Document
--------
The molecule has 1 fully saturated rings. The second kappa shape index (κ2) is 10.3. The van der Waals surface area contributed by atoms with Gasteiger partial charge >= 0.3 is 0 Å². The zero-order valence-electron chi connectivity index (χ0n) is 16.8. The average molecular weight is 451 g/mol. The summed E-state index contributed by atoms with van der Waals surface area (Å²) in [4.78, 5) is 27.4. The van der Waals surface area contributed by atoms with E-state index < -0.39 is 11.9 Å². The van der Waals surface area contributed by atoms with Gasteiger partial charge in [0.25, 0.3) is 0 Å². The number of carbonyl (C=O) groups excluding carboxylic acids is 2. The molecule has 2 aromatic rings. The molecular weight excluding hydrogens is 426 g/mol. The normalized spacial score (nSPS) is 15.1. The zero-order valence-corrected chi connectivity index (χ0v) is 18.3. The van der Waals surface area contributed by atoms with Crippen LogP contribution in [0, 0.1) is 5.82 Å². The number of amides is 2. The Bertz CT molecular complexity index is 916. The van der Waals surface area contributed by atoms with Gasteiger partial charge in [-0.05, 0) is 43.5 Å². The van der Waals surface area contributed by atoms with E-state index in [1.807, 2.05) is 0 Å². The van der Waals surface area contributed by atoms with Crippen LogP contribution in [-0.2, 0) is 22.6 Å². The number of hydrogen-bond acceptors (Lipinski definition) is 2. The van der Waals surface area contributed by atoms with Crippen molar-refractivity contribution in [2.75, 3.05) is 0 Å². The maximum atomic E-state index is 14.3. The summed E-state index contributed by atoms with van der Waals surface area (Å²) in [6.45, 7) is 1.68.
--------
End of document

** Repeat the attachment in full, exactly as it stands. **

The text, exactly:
The molecule has 1 fully saturated rings. The second kappa shape index (κ2) is 10.3. The van der Waals surface area contributed by atoms with Gasteiger partial charge >= 0.3 is 0 Å². The zero-order valence-electron chi connectivity index (χ0n) is 16.8. The average molecular weight is 451 g/mol. The summed E-state index contributed by atoms with van der Waals surface area (Å²) in [4.78, 5) is 27.4. The van der Waals surface area contributed by atoms with E-state index < -0.39 is 11.9 Å². The van der Waals surface area contributed by atoms with Gasteiger partial charge in [0.25, 0.3) is 0 Å². The number of carbonyl (C=O) groups excluding carboxylic acids is 2. The molecule has 2 aromatic rings. The molecular weight excluding hydrogens is 426 g/mol. The normalized spacial score (nSPS) is 15.1. The zero-order valence-corrected chi connectivity index (χ0v) is 18.3. The van der Waals surface area contributed by atoms with Crippen LogP contribution in [0, 0.1) is 5.82 Å². The number of amides is 2. The Bertz CT molecular complexity index is 916. The van der Waals surface area contributed by atoms with Gasteiger partial charge in [-0.05, 0) is 43.5 Å². The van der Waals surface area contributed by atoms with E-state index in [1.807, 2.05) is 0 Å². The van der Waals surface area contributed by atoms with Crippen LogP contribution in [-0.2, 0) is 22.6 Å². The number of hydrogen-bond acceptors (Lipinski definition) is 2. The van der Waals surface area contributed by atoms with Crippen molar-refractivity contribution in [2.75, 3.05) is 0 Å². The maximum atomic E-state index is 14.3. The summed E-state index contributed by atoms with van der Waals surface area (Å²) in [6.45, 7) is 1.68.